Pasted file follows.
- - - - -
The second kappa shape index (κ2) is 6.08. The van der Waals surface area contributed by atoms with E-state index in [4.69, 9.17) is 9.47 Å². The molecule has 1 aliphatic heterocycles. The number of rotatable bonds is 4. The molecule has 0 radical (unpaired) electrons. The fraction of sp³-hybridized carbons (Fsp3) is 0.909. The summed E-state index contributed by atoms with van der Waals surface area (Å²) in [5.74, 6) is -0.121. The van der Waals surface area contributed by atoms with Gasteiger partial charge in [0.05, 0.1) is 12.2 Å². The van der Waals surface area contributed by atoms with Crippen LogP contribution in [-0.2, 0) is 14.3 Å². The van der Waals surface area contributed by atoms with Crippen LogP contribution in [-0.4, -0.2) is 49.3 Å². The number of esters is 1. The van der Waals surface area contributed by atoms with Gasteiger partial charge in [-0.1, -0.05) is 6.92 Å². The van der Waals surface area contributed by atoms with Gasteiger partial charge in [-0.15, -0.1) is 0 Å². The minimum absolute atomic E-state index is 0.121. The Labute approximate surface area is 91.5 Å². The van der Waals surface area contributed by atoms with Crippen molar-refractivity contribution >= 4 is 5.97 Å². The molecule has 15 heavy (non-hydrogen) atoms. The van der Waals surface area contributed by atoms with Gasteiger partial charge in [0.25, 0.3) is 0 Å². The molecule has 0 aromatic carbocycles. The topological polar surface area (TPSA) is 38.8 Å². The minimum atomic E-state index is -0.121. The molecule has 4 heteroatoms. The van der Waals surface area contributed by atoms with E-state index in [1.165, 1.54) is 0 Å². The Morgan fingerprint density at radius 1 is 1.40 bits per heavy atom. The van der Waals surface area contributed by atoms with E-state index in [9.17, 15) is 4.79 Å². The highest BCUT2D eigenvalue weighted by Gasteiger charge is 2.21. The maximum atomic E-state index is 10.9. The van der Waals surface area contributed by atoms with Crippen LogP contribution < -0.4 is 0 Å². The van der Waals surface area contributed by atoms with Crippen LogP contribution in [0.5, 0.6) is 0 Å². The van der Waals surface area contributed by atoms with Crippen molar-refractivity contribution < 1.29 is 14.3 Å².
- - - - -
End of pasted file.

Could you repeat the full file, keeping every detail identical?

The second kappa shape index (κ2) is 6.08. The van der Waals surface area contributed by atoms with E-state index in [4.69, 9.17) is 9.47 Å². The molecule has 1 aliphatic heterocycles. The number of rotatable bonds is 4. The molecule has 0 radical (unpaired) electrons. The fraction of sp³-hybridized carbons (Fsp3) is 0.909. The summed E-state index contributed by atoms with van der Waals surface area (Å²) in [5.74, 6) is -0.121. The van der Waals surface area contributed by atoms with Gasteiger partial charge in [0.05, 0.1) is 12.2 Å². The van der Waals surface area contributed by atoms with Crippen LogP contribution in [-0.2, 0) is 14.3 Å². The van der Waals surface area contributed by atoms with Crippen LogP contribution in [-0.4, -0.2) is 49.3 Å². The number of esters is 1. The van der Waals surface area contributed by atoms with Gasteiger partial charge in [-0.1, -0.05) is 6.92 Å². The van der Waals surface area contributed by atoms with Gasteiger partial charge in [-0.15, -0.1) is 0 Å². The minimum absolute atomic E-state index is 0.121. The Labute approximate surface area is 91.5 Å². The van der Waals surface area contributed by atoms with Crippen molar-refractivity contribution >= 4 is 5.97 Å². The molecule has 15 heavy (non-hydrogen) atoms. The van der Waals surface area contributed by atoms with Gasteiger partial charge in [0.25, 0.3) is 0 Å². The molecule has 0 aromatic carbocycles. The topological polar surface area (TPSA) is 38.8 Å². The minimum atomic E-state index is -0.121. The molecule has 4 heteroatoms. The van der Waals surface area contributed by atoms with E-state index in [1.165, 1.54) is 0 Å². The Morgan fingerprint density at radius 1 is 1.40 bits per heavy atom. The van der Waals surface area contributed by atoms with E-state index in [9.17, 15) is 4.79 Å². The highest BCUT2D eigenvalue weighted by Gasteiger charge is 2.21. The maximum atomic E-state index is 10.9. The van der Waals surface area contributed by atoms with Crippen LogP contribution < -0.4 is 0 Å². The van der Waals surface area contributed by atoms with Crippen LogP contribution in [0.5, 0.6) is 0 Å². The van der Waals surface area contributed by atoms with Crippen molar-refractivity contribution < 1.29 is 14.3 Å².